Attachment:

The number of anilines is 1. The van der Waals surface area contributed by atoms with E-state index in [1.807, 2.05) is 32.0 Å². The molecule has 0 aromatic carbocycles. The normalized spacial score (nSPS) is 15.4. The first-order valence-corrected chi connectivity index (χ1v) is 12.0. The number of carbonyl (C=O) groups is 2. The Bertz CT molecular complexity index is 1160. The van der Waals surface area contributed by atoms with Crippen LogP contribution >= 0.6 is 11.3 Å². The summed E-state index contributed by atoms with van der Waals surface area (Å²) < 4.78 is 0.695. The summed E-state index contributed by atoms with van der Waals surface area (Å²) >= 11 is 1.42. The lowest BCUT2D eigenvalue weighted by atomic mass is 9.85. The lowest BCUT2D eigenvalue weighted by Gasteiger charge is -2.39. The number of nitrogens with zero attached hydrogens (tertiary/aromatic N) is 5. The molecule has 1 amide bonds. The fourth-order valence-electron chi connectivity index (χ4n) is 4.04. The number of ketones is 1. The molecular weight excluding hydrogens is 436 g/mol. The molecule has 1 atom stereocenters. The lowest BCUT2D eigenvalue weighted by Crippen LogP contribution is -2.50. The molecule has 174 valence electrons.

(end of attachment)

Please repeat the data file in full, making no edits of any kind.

The number of anilines is 1. The van der Waals surface area contributed by atoms with E-state index in [1.807, 2.05) is 32.0 Å². The molecule has 0 aromatic carbocycles. The normalized spacial score (nSPS) is 15.4. The first-order valence-corrected chi connectivity index (χ1v) is 12.0. The number of carbonyl (C=O) groups is 2. The Bertz CT molecular complexity index is 1160. The van der Waals surface area contributed by atoms with Crippen LogP contribution >= 0.6 is 11.3 Å². The summed E-state index contributed by atoms with van der Waals surface area (Å²) < 4.78 is 0.695. The summed E-state index contributed by atoms with van der Waals surface area (Å²) >= 11 is 1.42. The lowest BCUT2D eigenvalue weighted by atomic mass is 9.85. The lowest BCUT2D eigenvalue weighted by Gasteiger charge is -2.39. The number of nitrogens with zero attached hydrogens (tertiary/aromatic N) is 5. The molecule has 1 amide bonds. The fourth-order valence-electron chi connectivity index (χ4n) is 4.04. The number of ketones is 1. The molecular weight excluding hydrogens is 436 g/mol. The molecule has 1 atom stereocenters. The lowest BCUT2D eigenvalue weighted by Crippen LogP contribution is -2.50. The molecule has 174 valence electrons.